Bloomberg the Company & Products

Bloomberg Anywhere Login

Bloomberg

Connecting decision makers to a dynamic network of information, people and ideas, Bloomberg quickly and accurately delivers business and financial information, news and insight around the world.

Company

Financial Products

Enterprise Products

Media

Customer Support

  • Americas

    +1 212 318 2000

  • Europe, Middle East, & Africa

    +44 20 7330 7500

  • Asia Pacific

    +65 6212 1000

Communications

Industry Products

Media Services

Follow Us

Soybeans Jump Most in Three Weeks on Crop Forecast; Corn Falls

Sept. 12 (Bloomberg) -- Soybean futures jumped the most in three weeks after the U.S. said a lingering Midwest drought will cut output more than estimated. Corn fell to a seven-week low on signs that the harvest will shrink less than analysts forecast.

Domestic soybean production will drop to 2.634 billion bushels this year, the smallest crop in nine years and down 14 percent from 2011, the U.S. Department of Agriculture said today in a report. The average estimate of 34 analysts surveyed by Bloomberg was 2.659 billion. Prices for farmers will average a record $16 a bushel in the year that began Sept. 1, up 29 percent from a year earlier, the USDA said.

“Soybean supplies will be tight this year, and prices will stay elevated to slow demand,” Mark Schultz, the chief analyst at Northstar Commodity Investment Co. in Minneapolis, said in a telephone interview. “We have yet to see any evidence of slowing demand either in the U.S. or from overseas buyers.”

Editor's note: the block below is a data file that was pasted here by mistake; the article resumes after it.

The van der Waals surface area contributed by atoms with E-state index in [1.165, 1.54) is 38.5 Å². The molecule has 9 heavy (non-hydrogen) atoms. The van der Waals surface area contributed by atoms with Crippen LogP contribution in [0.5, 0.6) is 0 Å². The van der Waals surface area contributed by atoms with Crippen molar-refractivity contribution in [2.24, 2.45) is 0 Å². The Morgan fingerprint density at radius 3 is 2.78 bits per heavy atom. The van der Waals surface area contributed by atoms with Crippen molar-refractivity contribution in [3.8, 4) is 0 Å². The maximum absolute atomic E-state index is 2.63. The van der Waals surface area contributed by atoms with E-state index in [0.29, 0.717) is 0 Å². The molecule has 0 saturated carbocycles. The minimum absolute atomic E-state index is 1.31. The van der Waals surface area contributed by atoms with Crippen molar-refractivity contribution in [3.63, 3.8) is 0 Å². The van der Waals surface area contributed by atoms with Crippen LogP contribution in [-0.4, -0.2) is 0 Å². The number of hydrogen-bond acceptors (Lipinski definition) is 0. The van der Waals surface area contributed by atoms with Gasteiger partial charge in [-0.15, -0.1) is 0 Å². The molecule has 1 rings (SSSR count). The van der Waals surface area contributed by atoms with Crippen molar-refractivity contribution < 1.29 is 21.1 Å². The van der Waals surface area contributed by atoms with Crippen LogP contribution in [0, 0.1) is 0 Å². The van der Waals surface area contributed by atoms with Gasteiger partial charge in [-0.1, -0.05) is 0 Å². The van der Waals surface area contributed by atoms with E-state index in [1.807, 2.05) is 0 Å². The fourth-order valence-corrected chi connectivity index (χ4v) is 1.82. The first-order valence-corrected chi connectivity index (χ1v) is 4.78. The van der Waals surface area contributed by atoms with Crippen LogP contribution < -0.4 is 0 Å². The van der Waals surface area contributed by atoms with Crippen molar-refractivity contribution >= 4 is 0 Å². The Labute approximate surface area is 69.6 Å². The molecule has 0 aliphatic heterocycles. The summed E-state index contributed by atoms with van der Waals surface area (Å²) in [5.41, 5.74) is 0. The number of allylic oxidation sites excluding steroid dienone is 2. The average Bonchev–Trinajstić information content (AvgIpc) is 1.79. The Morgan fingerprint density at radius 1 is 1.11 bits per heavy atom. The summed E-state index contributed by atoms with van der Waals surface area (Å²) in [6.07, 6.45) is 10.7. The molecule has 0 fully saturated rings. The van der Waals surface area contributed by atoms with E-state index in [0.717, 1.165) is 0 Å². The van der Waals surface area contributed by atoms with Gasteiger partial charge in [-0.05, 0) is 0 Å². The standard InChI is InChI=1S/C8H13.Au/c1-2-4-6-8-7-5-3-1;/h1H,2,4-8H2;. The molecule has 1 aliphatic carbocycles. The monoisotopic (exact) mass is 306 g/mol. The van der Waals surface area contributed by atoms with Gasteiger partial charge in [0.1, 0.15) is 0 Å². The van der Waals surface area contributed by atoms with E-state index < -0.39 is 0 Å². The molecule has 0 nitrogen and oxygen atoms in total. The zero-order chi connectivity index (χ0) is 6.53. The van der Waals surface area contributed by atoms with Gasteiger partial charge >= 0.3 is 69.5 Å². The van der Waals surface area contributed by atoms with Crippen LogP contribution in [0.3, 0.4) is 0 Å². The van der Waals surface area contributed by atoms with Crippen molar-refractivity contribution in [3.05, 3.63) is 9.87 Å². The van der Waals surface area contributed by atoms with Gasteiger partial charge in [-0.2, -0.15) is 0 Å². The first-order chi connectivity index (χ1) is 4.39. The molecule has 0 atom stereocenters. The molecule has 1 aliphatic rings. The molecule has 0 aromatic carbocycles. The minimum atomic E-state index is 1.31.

Soybean futures for November delivery rose 2.6 percent to close at $17.4575 a bushel at 2 p.m. on the Chicago Board of Trade, the biggest gain for a most-active contract since Aug. 21. The price rose for the first time since Sept. 4, when the oilseed reached a record $17.89.

Demand for U.S. soybeans is forecast to drop 15 percent this year, the USDA said. Export sales, which are already at a record for the start of the marketing season, will fall 22 percent to the lowest in seven years, while domestic processing is projected to decline to the lowest since 1997, USDA data show.

Corn Falls

Corn futures for December delivery fell 1 percent to settle at $7.695 a bushel, the third straight decline. Earlier, the price touched $7.5925, the lowest since July 24. The grain, down 9.4 percent from a record $8.49 on Aug. 10, has climbed 19 percent this year.

U.S. production will total 10.727 billion bushels, the smallest crop in six years and down 13 percent from 12.358 billion in 2011, the USDA said today. The average prediction of 35 analysts surveyed by Bloomberg was for 10.42 billion. Supplies on Aug. 31 will be greater than analyst estimates.

“The corn crop is a little larger than people expected,” said Don Roose, the president of U.S. Commodities Inc. in West Des Moines, Iowa. “Prices were high enough earlier this year to slow demand,” as livestock producers sought cheaper feed alternatives and began to shrink herds, Roose said.

Corn is the biggest U.S. crop, valued at $76.5 billion in 2011, followed by soybeans at $35.8 billion, government figures show.

To contact the reporter on this story: Jeff Wilson in Chicago at jwilson29@bloomberg.net

To contact the editor responsible for this story: Steve Stroth at sstroth@bloomberg.net

Please upgrade your Browser

Your browser is out-of-date. Please download one of these excellent browsers:

Chrome, Firefox, Safari, Opera or Internet Explorer.